It seems that with globalization and multimedia reaching all parts of the world, that there would be far more ethnic diversity in the mainstream media, instead we still find that popular culture in the western world, despite a massive wave of immigration from Africa, Asia and South America, is still widely dominated by what is referred to as the “White face” of beauty.

The National Film Board of Canada, produced a series of short documentaries based on the theme of Racism in the Workplace. The film that I saw was called the Colour of Beauty, Racism in the Fashion industry, and focused around the battle of an already established and successful model Renee Thompson, in striving to become the next top face in the industry.

Before one judges this as a purely superficial battle since it takes place in the fashion industry, one must consider the unfortunate aspect that the fashion industry, contributes to culture and is also a reflection of it at the same time. Fashion does not always determine trends, but it certainly reflects them.

As someone who has worked in the film industry, though not directly the same as fashion one knows that there is always the token aspect of the business. There is an unofficial quota of how many Latinos you need, how many Asians you need and how many blacks you need, and then the rest is filled by the white majority of actors. In the fashion industry it is far more discriminatory, but one is trying to find out if that is by design.

My personal guess, is based on the story that was told through Renee’s eyes, and through the eyes of the film makers, that it is not directly outright, but rather a series of nudges from everyone in the industry who has a slight more preference for the eastern European white model. I make it clear, I do not blame the models themselves, because they don’t cast themselves, it’s the casting, designers, and marketers who determine this. When its just one nudge in favour of a white model its not significant, but when that nudge passes through multiple powerful people, it adds up significantly to put the visual minority model in a far more competitive position.

Through the film, Renee emphasizes two interesting things; the first is when the marketers and casting do decide to cast a model of a visual minority status, they often tend to have European-like facial features, such as larger eyes, thin lips, and longer noses as opposed to the majority of non-European features that others of their culture or race would have. Essentially, they want a black girl, who looks like a white girl, painted black. This also applies to the Latino models and Asian models.

There are some who would say to Renee, well dear, what do you expect? It’s the fashion industry after all. But one can’t help but wonder if the Fashion industry is a reflection of greater social concepts that we may try to be ignorant of willingly.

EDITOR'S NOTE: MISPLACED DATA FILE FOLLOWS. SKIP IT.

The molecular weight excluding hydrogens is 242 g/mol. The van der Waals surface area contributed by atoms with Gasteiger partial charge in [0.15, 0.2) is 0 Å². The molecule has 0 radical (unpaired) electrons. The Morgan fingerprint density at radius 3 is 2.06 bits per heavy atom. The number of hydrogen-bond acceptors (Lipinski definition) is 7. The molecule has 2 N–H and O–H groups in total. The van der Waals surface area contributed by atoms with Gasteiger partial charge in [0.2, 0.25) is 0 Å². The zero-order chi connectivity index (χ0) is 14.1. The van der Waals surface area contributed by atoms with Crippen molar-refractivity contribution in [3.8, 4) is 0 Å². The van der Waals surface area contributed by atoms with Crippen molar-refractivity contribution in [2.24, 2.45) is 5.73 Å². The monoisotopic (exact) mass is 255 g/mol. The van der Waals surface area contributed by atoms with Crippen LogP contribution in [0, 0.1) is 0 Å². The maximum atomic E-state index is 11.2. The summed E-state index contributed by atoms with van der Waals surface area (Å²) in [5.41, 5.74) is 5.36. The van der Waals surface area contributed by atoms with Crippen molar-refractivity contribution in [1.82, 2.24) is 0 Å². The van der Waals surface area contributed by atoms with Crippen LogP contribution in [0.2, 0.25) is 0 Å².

The question of Renee’s story, is not if the fashion industry is unconsciously racist, but why. It is likely, to my best guess, like before with the series of small nudges, that there seems to be a trend in the majority of the entertainment business to play it safe. Never wander too far from the established mainstream because of the fear of the backlash. This faces the gay community all the time when they are bombarded with billboards of heterosexual love while a man holding another man’s hand is still considered too taboo to be seen in many parts of the “liberal and equal” west.

Her struggle is against age old preconceptions of beauty that originated in Europe. Non European models are still labelled as exotic. Iconic black models like Grace Jones are known for their almost amazon-like qualities while their more elegant counterparts like Tyra Banks and Naomi Campbell show a conservative beauty. Asians are known for a submissive frailty that has permeated through old fashion culture. There are some intrepid designers and creative minds who are trying turn against this but its nonetheless difficult and an uphill climb. But why are these stereotypes still perpetuated?

Who will determine what changes? It is tough to say since the Fashion Industry, and Entertainment Industries are always subject to the trend and profits. The trend is more difficult to tell, but maybe it’s linked to the profits, and it’s we, the consumers who are the ultimate deciders on what is and is not decided. Will time tell? Well it hasn’t changed anything so far.

One has to remember that in this industry, because there are only so few spots for pure success, that the competition is fierce and casting directors, and designers only have so many spots and thus they reject the vast number of applicants submitted for each project. Rejection is constant in the industry, and it is rarely ever personal. It’s the nature of the business.

The entertainment business is one of the most superficial that has ever existed and it is based entirely on looks, but the interpretation of beauty is something that is entirely subjective. If Beauty is in the eye of the beholder, why aren’t the beholders represented?

Check out The Colour of Beauty below:

Submitted by: Chris Cheng .

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